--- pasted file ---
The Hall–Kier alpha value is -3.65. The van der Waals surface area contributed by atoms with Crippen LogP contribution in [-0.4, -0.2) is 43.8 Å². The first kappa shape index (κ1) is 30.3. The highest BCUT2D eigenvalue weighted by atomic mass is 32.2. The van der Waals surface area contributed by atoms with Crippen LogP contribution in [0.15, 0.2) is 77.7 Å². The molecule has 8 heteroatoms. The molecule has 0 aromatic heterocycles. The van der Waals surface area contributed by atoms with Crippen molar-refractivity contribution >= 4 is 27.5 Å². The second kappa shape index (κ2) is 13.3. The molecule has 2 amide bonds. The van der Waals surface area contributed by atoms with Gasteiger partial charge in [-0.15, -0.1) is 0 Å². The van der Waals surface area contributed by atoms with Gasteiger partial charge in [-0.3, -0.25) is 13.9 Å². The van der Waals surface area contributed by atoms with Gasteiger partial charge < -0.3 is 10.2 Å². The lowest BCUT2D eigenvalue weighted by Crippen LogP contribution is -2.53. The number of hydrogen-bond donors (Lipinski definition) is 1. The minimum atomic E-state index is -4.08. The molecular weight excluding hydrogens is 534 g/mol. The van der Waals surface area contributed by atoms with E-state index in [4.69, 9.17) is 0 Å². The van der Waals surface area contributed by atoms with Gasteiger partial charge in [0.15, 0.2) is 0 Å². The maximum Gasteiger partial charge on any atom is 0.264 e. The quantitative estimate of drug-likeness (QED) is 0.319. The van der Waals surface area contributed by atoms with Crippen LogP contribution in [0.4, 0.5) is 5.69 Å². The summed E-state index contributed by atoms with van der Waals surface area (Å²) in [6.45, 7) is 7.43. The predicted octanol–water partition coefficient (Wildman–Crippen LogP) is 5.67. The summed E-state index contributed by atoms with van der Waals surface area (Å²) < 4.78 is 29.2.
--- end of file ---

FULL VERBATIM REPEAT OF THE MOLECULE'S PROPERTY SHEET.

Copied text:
The Hall–Kier alpha value is -3.65. The van der Waals surface area contributed by atoms with Crippen LogP contribution in [-0.4, -0.2) is 43.8 Å². The first kappa shape index (κ1) is 30.3. The highest BCUT2D eigenvalue weighted by atomic mass is 32.2. The van der Waals surface area contributed by atoms with Crippen LogP contribution in [0.15, 0.2) is 77.7 Å². The molecule has 8 heteroatoms. The molecule has 0 aromatic heterocycles. The van der Waals surface area contributed by atoms with Crippen molar-refractivity contribution >= 4 is 27.5 Å². The second kappa shape index (κ2) is 13.3. The molecule has 2 amide bonds. The van der Waals surface area contributed by atoms with Gasteiger partial charge in [-0.15, -0.1) is 0 Å². The van der Waals surface area contributed by atoms with Gasteiger partial charge in [-0.3, -0.25) is 13.9 Å². The van der Waals surface area contributed by atoms with Gasteiger partial charge < -0.3 is 10.2 Å². The lowest BCUT2D eigenvalue weighted by Crippen LogP contribution is -2.53. The number of hydrogen-bond donors (Lipinski definition) is 1. The minimum atomic E-state index is -4.08. The molecular weight excluding hydrogens is 534 g/mol. The van der Waals surface area contributed by atoms with E-state index in [4.69, 9.17) is 0 Å². The van der Waals surface area contributed by atoms with Gasteiger partial charge in [0.15, 0.2) is 0 Å². The maximum Gasteiger partial charge on any atom is 0.264 e. The quantitative estimate of drug-likeness (QED) is 0.319. The van der Waals surface area contributed by atoms with Crippen LogP contribution in [0.4, 0.5) is 5.69 Å². The summed E-state index contributed by atoms with van der Waals surface area (Å²) in [6.45, 7) is 7.43. The predicted octanol–water partition coefficient (Wildman–Crippen LogP) is 5.67. The summed E-state index contributed by atoms with van der Waals surface area (Å²) < 4.78 is 29.2.